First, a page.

Short-term Visitor Arrivals, Major Source Countries - October 2006

Trend
Seasonally Adjusted
Original
Sep 06 to Oct 06
Oct 05 to Oct 06
'000
'000
'000
Trend % change
Trend % change

New Zealand
87.2
88.8
97.0
-0.1
-3.3
United Kingdom
56.6
57.7
60.4
0.1
-2.3
Japan
55.3
55.5
55.0
2.0
-5.7
United States of America
37.3
36.9
33.3
-0.5
2.9
China
27.4
27.8
23.9
1.7
14.3
Korea
24.2
25.1
23.4
3.0
21.8
Singapore
23.3
22.3
20.9
1.6
5.4
Malaysia
12.4
13.9
15.2
0.7
-7.6
Germany
11.8
11.7
15.1
-1.6
-4.7
Indonesia
6.9
6.8
12.7
1.1
-0.4



SHORT-TERM RESIDENT DEPARTURES

In trend terms, short-term resident departures from Australia in October 2006 (417,000 movements) were marginally lower than in September 2006 (417,300 movements). This followed a slowing in the rate of growth in recent months after a period of consistent growth shortly after the trend break in October 2005.


The following table presents the top ten destinations (based on original estimates) for short-term resident departures during October 2006. Seasonally adjusted and trend estimates are also presented for these countries, along with the percentage change in trend compared with September 2006 and October 2005.


A trend break was introduced from October 2005 (see Explanatory Note 22). In original terms, short-term resident departures to Indonesia ranked 4th in September 2005 and fell from the top ten in December 2005. In October 2006 (the first anniversary of the October 2005 Bali bombing) short-term resident departures to Indonesia were ranked in 9th position.

Short-term Resident Departures, Major Destinations - October 2006

Trend
Seasonally Adjusted
Original
Sep 06 to Oct 06
Oct 05 to Oct 06
'000
'000
'000
Trend % change
Trend % change

New Zealand
75.3
76.7
68.6
1.2
7.8
United States of America
37.5
38.2
34.9
0.3
1.9
Thailand
23.9
23.9
30.6
-0.3
25.8
United Kingdom
35.0
34.6
25.8
-1.3
4.1
China
21.4
21.9
25.5
-1.3
6.4
Fiji
17.9
18.6
21.5
0.4
7.9
Hong Kong
17.6
17.9
17.5
2.2
12.5
Singapore
16.9
17.4
16.2
-
2.4
Indonesia(a)
13.7
13.7
15.4
-3.5
-20.7
Malaysia
13.2
13.7
13.2
-
-0.9

- nil or rounded to zero (including null cells)
(a) Break in trend series from October 2005.



SHORT-TERM TRAVEL - CANADA

Short-term visitor arrivals

Trend estimates for October 2006 show the number of short-term visitor arrivals from Canada represented 2% (9,200 movements) of all short-term visitor arrivals to Australia. Over the ten year period to October 2006 the trend, while fluctuating, has been upward. The high point during this period was in April 2006 (9,500 movements) and the low point was in October 1996 (4,900). The October 2006 trend estimate for short-term visitor arrivals from Canada was similar to September 2006 and 9% higher than in October 2005.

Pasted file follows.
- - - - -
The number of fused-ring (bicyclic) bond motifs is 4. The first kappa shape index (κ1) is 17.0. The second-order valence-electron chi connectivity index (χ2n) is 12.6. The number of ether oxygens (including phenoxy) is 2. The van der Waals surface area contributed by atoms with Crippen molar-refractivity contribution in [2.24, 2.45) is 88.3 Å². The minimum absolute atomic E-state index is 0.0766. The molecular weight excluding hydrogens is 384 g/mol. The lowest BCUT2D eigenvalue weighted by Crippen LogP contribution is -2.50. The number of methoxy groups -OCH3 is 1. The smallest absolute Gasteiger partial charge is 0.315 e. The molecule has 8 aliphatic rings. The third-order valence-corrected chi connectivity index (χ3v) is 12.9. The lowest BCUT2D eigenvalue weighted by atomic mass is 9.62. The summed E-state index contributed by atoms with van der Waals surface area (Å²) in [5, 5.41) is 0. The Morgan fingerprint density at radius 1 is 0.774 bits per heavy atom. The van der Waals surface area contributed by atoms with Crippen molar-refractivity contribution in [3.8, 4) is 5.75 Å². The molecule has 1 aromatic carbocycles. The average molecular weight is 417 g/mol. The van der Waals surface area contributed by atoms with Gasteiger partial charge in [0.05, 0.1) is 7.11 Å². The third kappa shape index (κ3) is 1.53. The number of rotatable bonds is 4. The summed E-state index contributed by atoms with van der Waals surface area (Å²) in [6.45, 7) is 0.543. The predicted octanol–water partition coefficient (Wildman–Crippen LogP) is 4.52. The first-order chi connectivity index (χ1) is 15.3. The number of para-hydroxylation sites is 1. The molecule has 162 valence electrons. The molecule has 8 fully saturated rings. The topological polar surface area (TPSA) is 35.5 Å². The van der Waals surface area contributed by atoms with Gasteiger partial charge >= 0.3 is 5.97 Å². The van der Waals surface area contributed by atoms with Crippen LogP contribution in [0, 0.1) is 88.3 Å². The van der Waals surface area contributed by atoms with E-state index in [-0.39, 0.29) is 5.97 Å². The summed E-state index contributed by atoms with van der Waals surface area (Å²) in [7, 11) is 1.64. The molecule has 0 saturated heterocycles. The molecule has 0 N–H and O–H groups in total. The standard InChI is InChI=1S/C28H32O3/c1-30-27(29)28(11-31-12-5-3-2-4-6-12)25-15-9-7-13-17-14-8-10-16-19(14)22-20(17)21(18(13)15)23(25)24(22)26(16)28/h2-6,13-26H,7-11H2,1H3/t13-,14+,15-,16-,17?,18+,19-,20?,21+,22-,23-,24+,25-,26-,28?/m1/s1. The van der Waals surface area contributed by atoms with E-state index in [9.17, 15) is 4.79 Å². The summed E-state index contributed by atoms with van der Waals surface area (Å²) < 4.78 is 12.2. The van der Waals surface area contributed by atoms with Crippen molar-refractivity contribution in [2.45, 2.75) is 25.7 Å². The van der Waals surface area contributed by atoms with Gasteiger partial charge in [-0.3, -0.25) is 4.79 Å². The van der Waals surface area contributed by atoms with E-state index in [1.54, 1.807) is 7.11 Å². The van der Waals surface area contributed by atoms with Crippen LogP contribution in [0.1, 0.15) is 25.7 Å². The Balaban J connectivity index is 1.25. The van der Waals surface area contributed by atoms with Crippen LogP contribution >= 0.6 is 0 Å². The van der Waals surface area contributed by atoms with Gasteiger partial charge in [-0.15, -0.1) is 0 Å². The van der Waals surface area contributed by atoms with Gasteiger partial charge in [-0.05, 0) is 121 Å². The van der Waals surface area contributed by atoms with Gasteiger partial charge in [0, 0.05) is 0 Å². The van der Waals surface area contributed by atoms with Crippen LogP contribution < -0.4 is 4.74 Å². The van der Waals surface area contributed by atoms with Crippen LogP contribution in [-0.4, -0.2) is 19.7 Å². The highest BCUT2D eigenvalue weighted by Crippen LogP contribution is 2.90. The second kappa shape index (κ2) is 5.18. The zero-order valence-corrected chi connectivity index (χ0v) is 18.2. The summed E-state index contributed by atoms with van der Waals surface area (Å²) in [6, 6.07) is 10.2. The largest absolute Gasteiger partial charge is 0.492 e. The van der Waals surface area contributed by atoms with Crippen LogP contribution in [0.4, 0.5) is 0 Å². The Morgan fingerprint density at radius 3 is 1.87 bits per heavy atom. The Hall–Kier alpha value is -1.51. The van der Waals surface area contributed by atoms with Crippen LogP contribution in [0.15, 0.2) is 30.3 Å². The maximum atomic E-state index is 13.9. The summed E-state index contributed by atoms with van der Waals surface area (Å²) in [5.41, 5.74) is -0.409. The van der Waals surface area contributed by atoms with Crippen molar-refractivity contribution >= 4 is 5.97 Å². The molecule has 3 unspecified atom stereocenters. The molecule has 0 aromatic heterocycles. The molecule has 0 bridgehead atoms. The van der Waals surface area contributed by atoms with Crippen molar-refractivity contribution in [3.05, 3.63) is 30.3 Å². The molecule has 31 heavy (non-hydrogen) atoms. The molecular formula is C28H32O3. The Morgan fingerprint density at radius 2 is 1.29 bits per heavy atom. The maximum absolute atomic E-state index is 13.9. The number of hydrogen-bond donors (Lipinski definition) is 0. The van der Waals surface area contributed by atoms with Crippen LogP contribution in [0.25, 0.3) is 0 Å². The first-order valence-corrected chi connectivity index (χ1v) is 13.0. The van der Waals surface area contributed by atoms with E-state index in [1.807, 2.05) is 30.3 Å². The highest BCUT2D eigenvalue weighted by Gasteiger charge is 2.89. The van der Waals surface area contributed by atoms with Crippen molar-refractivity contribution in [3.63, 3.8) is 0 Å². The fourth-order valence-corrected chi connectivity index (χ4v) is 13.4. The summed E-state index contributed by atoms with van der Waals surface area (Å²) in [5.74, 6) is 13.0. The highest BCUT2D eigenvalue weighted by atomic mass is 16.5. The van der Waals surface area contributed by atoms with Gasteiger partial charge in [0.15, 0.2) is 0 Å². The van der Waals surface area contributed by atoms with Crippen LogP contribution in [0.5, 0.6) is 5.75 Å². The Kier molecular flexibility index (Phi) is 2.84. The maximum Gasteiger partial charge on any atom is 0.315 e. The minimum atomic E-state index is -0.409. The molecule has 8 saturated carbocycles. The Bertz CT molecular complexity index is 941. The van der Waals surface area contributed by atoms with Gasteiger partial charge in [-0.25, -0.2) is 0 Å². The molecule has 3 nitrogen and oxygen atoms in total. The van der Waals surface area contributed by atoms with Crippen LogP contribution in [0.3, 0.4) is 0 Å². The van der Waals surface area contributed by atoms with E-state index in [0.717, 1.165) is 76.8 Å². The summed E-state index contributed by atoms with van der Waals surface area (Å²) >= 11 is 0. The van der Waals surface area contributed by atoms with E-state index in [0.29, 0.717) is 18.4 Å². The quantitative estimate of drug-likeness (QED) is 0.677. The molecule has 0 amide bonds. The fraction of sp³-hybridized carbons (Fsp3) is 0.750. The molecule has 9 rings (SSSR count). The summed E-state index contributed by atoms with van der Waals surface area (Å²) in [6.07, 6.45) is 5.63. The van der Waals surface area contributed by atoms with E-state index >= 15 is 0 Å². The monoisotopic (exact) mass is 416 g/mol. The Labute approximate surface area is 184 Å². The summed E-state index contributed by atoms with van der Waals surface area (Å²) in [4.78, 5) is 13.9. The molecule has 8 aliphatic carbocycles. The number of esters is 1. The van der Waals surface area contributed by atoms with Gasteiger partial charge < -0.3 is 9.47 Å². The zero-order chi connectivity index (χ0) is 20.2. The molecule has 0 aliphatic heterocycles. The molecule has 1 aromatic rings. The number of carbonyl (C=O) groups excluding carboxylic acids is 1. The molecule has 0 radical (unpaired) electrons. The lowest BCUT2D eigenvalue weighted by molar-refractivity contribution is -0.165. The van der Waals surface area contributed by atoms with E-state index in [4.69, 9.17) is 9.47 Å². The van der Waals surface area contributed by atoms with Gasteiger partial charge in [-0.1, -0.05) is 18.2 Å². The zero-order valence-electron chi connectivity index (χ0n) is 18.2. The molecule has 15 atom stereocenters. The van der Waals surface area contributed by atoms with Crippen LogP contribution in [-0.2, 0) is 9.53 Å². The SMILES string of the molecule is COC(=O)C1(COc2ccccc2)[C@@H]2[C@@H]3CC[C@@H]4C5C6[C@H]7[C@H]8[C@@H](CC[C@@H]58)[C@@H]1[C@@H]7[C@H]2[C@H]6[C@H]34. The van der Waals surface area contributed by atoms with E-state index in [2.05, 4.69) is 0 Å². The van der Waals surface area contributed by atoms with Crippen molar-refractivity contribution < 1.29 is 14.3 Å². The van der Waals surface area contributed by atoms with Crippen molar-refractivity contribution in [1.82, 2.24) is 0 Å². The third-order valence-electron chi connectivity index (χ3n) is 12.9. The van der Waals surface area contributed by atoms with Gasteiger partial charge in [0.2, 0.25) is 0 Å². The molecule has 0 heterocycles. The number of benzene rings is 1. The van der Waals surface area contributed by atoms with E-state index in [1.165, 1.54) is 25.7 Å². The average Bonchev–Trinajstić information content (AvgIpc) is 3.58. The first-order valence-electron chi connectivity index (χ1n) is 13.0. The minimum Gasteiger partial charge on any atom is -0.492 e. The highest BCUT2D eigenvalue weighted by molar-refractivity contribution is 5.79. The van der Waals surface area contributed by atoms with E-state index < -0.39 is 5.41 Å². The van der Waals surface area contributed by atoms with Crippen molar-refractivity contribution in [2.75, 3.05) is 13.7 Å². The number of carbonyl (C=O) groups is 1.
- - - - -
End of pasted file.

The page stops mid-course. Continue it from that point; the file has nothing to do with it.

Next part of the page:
CANADA, Short-term Visitor Arrivals
Graph: Canada, Short-term Visitor Arrivals



In original terms, short-term visitor arrivals from Canada in October 2006 stated holiday (47%) as their main reason for journey followed by visiting friends and relatives (29%) and business (11%). In comparison, the main reasons for journey for all short-term visitors to Australia were holiday (53%), visiting friends and relatives (19%) and business (12%). The median age of short-term visitor arrivals from Canada was 47 years (41 years for all visitors) and the median intended duration of stay was 20 days (10 days for all visitors).


New South Wales (46%), Queensland (22%) and Victoria (18%) were the main states/territories of intended stay for short-term visitors from Canada in October 2006. The main destinations for all short-term visitors to Australia were New South Wales (39%), Queensland (28%) and Victoria (17%).


Short-term resident departures

Trend estimates for October 2006 show that the number of short-term resident departures to Canada represented 2% (8,100 movements) of all short-term resident departures. Between October 1996 and October 2006 the trend series, while fluctuating, was upwards. In March 2003 the series fell abruptly (to 5,100 movements) but quickly regained its upwards momentum. This fall coincided with the anticipation and commencement of military action in Iraq and the emergence of Severe Acute Respiratory Syndrome (SARS). The highest points in the series over the past ten years were recorded between June 2006 and October 2006 (each 8,100 movements) while the low point was in January 1997 (3,900 movements). The October 2006 trend estimate was similar to September 2006 and 12% higher than in October 2005.